Trip report by Tony Pigott. Photos and manta video by David Pincus. Banda video by Linda Johnston.
It was day three anchored just off the coast of West Papua in the idyllic Raja Ampat archipelago that we got our wake up call. My wife and I were among 12 very fortunate divers on board the Seven Seas, a one hundred foot Iron wood trading Pinisi built in Makassar and tricked out for anything a diver could wish for. On this still early morning the world seemed undeniably perfect and problem free. But then it happened; on our first dive, 40 feet down, kneeling on the sandy bottom, peering through windex water and back lit by morning sun. An immense Ocean Manta appeared, at first like a ghost ship then floated above us, blocking out the sun. It turned and hovered while a trio of Black Rays looking very like stealth bombers soared in from our left drifting past in a silent fly by.
I defy anyone to see this and not feel a rush of awe and anxiety in equal measure. How could such creatures exist? How long do they have? And what is the future for this corner of the world; the Coral Triangle, home to more than 400 coral and 600 fish species; a migratory route for whales and turtles and big pelagic; the Amazon of the ocean in the words of UNESCO? An encounter with Mantas shakes you up. It forces you to look around and ask questions.
The big picture is not pretty. According to the UN, 90 percent of the world’s fisheries are depleted or facing collapse. Coral forests are bleaching across Australia’s Great Barrier Reef because of warming water. So, what of this remote ocean treasure chest? Is there any hope even on a small scale?
Next day there was the hint of an answer when I was attacked by a school of Black Tip Sharks. They were feeding on bits of chum that had been thrown in the water near us. The biggest one took a run at my leg but was unable to gain any purchase owing to the fact it was only 18 inches long. The attack happened in the sandy shallows of a patrol outpost; one of many in the Misool Eco Sanctuary, part of a marine conservation zone that covers 5% of Raja Ampat’s 50,000 sq km. The beach site has several sheds, three patrol boats and a guy with an AK 47. There is also a large mural depicting sea creatures, bank notes and villagers with a brief explanation comparing the ocean to a bank account; spend your savings and then what? Later, on the nearby island of Arborek we meet a half dozen young researchers and volunteers of Barefoot Conservation who have a research station on the island. They are here to benchmark the state of the reefs and try to solve some of the mysteries of the Manta. Seeing this and encountering dozens of baby sharks was encouraging; the collaboration between the region’s villages, Environmental NGOs and the operators may be working. But is it too little too late?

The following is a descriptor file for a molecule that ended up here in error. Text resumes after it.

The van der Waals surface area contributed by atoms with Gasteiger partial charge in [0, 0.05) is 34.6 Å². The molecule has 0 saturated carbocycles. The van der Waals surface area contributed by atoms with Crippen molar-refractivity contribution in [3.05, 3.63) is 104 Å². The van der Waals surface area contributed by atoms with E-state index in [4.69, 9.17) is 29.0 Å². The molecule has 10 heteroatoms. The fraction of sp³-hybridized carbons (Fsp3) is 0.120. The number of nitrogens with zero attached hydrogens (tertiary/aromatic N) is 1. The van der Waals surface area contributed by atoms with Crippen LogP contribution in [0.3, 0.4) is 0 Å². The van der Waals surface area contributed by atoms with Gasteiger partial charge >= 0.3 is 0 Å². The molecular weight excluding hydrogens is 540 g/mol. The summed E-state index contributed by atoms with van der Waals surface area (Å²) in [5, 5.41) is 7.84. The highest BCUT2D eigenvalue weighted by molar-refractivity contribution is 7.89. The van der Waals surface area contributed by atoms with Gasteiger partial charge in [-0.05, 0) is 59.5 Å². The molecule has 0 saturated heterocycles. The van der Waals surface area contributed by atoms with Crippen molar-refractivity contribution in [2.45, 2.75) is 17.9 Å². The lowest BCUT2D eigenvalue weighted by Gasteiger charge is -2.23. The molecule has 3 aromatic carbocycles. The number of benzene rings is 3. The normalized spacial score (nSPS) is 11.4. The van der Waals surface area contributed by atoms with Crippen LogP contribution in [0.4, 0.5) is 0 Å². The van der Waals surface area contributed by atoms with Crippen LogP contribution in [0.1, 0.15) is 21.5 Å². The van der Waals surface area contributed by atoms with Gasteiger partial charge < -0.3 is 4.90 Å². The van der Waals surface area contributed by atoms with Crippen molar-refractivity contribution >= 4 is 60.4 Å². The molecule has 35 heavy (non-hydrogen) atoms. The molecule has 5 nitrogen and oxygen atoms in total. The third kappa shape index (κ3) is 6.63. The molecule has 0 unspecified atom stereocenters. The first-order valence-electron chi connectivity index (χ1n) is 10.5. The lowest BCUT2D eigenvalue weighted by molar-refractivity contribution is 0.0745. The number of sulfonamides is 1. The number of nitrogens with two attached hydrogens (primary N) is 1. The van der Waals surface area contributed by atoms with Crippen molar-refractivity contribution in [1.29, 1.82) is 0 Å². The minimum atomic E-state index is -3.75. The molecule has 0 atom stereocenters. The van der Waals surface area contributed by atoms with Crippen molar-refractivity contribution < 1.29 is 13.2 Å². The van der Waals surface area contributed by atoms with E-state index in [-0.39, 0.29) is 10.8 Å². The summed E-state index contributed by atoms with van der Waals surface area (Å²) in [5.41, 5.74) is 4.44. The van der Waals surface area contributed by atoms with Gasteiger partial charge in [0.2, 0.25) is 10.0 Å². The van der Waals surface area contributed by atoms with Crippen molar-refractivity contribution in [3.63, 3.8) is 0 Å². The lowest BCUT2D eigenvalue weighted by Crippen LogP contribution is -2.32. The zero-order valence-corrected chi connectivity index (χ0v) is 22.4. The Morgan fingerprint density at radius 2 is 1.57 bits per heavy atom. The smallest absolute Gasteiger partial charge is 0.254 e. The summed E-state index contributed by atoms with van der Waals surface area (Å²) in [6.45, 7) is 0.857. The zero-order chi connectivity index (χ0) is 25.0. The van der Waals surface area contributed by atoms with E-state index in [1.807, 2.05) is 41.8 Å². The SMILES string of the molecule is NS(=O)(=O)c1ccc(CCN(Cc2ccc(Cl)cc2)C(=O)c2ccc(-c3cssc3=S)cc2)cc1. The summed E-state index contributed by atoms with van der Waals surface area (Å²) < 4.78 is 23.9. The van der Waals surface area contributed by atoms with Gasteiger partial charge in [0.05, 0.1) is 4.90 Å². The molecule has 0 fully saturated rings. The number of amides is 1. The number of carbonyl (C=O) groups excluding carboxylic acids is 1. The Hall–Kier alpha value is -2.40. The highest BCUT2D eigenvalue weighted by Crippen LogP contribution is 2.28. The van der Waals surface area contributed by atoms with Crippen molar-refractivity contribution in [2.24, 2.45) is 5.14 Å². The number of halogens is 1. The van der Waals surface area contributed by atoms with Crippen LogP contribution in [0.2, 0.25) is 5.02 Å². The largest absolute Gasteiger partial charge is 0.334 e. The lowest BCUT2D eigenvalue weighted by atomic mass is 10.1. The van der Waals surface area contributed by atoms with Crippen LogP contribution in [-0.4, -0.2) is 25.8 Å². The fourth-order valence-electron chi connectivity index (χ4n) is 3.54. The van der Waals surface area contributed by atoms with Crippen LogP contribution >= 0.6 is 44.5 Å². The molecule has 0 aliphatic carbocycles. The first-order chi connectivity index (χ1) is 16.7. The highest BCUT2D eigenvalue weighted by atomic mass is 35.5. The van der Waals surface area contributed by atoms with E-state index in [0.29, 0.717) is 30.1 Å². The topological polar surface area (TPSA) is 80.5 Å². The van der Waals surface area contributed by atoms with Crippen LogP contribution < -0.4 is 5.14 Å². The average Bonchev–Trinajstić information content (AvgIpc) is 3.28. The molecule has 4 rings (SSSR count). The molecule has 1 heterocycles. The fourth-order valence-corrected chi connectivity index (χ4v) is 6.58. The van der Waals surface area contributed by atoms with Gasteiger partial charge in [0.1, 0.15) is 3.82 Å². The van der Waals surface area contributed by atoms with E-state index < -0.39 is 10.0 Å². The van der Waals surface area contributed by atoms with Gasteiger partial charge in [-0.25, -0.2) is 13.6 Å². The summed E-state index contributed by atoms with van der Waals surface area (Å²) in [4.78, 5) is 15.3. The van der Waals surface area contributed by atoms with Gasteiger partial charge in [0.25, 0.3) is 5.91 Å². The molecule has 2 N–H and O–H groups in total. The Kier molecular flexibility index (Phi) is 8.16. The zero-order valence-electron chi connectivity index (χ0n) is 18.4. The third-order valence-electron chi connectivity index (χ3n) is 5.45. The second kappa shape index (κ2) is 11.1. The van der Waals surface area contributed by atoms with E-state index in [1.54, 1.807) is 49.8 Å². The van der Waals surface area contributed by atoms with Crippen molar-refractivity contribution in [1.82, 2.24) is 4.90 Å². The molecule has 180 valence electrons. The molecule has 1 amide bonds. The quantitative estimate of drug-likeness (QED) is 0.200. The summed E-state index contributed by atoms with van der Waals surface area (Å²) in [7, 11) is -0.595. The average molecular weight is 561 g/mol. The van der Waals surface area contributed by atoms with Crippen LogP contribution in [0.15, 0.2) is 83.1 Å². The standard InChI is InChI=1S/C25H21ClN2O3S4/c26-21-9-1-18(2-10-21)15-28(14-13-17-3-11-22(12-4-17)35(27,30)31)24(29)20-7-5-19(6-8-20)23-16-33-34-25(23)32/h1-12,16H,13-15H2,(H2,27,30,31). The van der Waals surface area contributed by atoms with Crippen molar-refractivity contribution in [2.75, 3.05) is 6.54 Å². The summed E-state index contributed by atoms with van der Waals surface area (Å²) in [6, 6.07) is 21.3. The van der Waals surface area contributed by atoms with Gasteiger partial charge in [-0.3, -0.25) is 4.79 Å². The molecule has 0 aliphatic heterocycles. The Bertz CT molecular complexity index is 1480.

It turns out the bank of Raja Ampat has operated successfully for a very long time. Further south in the Misool archipelago we moor amid the jagged and massive karst islands that rise more than a thousand feet from the indigo waters. We kayak and swim through the canyon like inlets and lagoons; shallow sandy bottoms are warm and alive with minnows and rays. Clusters of yellow orchids and Misool Pitcher plants dot the sheer cliffs. People have fished these waters for thousands of years and around a point and into a deep lagoon we are confronted by the remains of a cave settlement. A cliff face has fallen away exposing the walls of a large cave; a grey rockface studded by stalactites and blackened by fire. Across the wall are two ochre coloured cave paintings of ocean life – a giant shrimp and what looks like a trevally…